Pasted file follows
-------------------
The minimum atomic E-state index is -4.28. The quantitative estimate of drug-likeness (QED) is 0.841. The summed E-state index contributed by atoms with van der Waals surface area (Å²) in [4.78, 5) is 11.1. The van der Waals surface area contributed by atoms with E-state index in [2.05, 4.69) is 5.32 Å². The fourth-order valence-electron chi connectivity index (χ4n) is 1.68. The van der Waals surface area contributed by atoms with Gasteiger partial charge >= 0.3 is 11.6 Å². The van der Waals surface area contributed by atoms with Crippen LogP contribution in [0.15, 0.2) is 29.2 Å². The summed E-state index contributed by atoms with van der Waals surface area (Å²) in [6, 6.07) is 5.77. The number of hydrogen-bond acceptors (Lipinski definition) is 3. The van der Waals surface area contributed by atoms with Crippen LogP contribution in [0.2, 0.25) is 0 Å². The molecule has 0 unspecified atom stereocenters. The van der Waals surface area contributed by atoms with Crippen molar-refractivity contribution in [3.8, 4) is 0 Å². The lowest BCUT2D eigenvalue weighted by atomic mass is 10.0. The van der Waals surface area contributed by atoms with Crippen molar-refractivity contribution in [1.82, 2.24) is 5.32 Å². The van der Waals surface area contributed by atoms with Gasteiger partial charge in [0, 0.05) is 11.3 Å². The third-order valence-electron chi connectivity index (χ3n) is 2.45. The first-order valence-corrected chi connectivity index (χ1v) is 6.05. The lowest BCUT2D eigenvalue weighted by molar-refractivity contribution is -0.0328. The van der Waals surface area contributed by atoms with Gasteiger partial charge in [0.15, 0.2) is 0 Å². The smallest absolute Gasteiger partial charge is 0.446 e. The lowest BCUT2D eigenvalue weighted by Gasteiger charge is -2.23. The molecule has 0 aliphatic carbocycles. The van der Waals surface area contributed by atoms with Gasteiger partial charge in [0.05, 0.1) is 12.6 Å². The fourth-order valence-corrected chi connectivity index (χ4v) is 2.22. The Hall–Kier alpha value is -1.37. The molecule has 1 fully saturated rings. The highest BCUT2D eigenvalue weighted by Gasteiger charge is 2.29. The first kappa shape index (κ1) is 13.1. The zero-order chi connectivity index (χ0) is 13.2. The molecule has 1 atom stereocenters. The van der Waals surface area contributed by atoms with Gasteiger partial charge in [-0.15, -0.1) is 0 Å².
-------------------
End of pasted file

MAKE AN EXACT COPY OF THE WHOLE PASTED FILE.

The minimum atomic E-state index is -4.28. The quantitative estimate of drug-likeness (QED) is 0.841. The summed E-state index contributed by atoms with van der Waals surface area (Å²) in [4.78, 5) is 11.1. The van der Waals surface area contributed by atoms with E-state index in [2.05, 4.69) is 5.32 Å². The fourth-order valence-electron chi connectivity index (χ4n) is 1.68. The van der Waals surface area contributed by atoms with Gasteiger partial charge >= 0.3 is 11.6 Å². The van der Waals surface area contributed by atoms with Crippen LogP contribution in [0.15, 0.2) is 29.2 Å². The summed E-state index contributed by atoms with van der Waals surface area (Å²) in [6, 6.07) is 5.77. The number of hydrogen-bond acceptors (Lipinski definition) is 3. The van der Waals surface area contributed by atoms with Crippen LogP contribution in [0.2, 0.25) is 0 Å². The molecule has 0 unspecified atom stereocenters. The van der Waals surface area contributed by atoms with Crippen molar-refractivity contribution in [3.8, 4) is 0 Å². The lowest BCUT2D eigenvalue weighted by atomic mass is 10.0. The van der Waals surface area contributed by atoms with Crippen molar-refractivity contribution in [1.82, 2.24) is 5.32 Å². The van der Waals surface area contributed by atoms with Gasteiger partial charge in [0, 0.05) is 11.3 Å². The third-order valence-electron chi connectivity index (χ3n) is 2.45. The first-order valence-corrected chi connectivity index (χ1v) is 6.05. The lowest BCUT2D eigenvalue weighted by molar-refractivity contribution is -0.0328. The van der Waals surface area contributed by atoms with Gasteiger partial charge in [0.15, 0.2) is 0 Å². The smallest absolute Gasteiger partial charge is 0.446 e. The lowest BCUT2D eigenvalue weighted by Gasteiger charge is -2.23. The molecule has 0 aliphatic carbocycles. The van der Waals surface area contributed by atoms with Gasteiger partial charge in [0.05, 0.1) is 12.6 Å². The fourth-order valence-corrected chi connectivity index (χ4v) is 2.22. The Hall–Kier alpha value is -1.37. The molecule has 1 fully saturated rings. The highest BCUT2D eigenvalue weighted by Gasteiger charge is 2.29. The first kappa shape index (κ1) is 13.1. The zero-order chi connectivity index (χ0) is 13.2. The molecule has 1 atom stereocenters. The van der Waals surface area contributed by atoms with Gasteiger partial charge in [-0.15, -0.1) is 0 Å².